Underwriting agencies are a growing area in New Zealand’s insurance market, and the difference between them and insurers hasn’t always been well understood – however, underwriter Star Insurance says such agencies are vital in giving customers a wider pool of choice, and broader cover.
Star Underwriting Agents chair John Baker says that when it comes to legislation, there has been “some confusion” over the status of underwriting agents – something the recently-formed NZ Underwriting Agents Council (NZUAC) hopes to address. He says obtaining clarity is vital for underwriters to continue to operate confidently, and this in turn will ultimately bring huge benefit to those who buy insurance.
“Underwriting agents act as insurers for niche products, and we use a variety of security,” Baker explained.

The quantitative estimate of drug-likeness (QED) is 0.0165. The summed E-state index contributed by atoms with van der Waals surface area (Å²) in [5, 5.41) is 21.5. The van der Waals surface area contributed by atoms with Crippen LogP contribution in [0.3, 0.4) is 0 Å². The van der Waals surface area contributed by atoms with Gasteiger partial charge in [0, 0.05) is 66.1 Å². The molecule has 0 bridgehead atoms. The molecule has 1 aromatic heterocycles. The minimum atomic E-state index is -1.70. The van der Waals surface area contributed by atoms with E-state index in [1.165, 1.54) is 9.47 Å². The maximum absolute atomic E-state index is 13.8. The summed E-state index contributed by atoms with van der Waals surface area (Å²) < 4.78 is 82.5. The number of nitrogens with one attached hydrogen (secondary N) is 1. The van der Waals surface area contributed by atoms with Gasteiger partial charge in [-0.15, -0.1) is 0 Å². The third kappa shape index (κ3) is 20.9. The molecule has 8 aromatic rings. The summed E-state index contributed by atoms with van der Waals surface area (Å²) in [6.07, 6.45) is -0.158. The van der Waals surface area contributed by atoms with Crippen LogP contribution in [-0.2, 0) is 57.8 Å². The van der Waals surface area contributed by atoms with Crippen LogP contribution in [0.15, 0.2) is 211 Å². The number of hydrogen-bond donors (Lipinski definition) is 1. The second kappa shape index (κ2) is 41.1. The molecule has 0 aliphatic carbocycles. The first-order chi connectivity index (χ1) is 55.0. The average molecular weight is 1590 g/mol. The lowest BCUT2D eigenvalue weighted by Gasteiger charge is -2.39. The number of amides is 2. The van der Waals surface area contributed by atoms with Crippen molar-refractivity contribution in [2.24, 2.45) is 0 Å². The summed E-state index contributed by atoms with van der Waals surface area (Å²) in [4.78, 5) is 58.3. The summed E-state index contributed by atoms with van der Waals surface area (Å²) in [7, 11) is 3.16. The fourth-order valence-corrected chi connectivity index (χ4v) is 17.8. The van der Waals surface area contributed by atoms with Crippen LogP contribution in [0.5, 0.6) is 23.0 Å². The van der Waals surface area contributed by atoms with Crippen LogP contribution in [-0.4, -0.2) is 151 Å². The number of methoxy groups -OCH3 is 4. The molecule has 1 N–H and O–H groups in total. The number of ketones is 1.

“Our pool of security is very wide. Some of us operate using New Zealand-based security, and many others use London-based security in the Lloyd’s market – some even use American security. The net result is that we focus on the niche areas in which we operate, and that means the purchasing public has access to quite concentrated specialties and efficiencies.
“We introduce broader covers and disruptive technologies, and the consumer is largely better off as a result.”
Baker says the underwriting sector has faced some difficulty in understanding its position within the new legislation, particularly in terms of licensing. He says untangling this has involved a lot of legal opinion, and part of NZUAC’s role will be to bring the voice of the sector to the table during key legislative decisions.
“There’s some confusion as to whether we should be licensed as operators, and we’ve concluded from legal opinion that we don’t, because we don’t offer financial advice,” Baker said.
“Our opinion is also that the monies we hold belong to our security, and our clients are our insurance security – though brokers have an entirely different relationship with those clients.
“These are two areas of differentiation, but when all of the new legislation was put through, regulators simply didn’t recognise that our kind of operation existed.”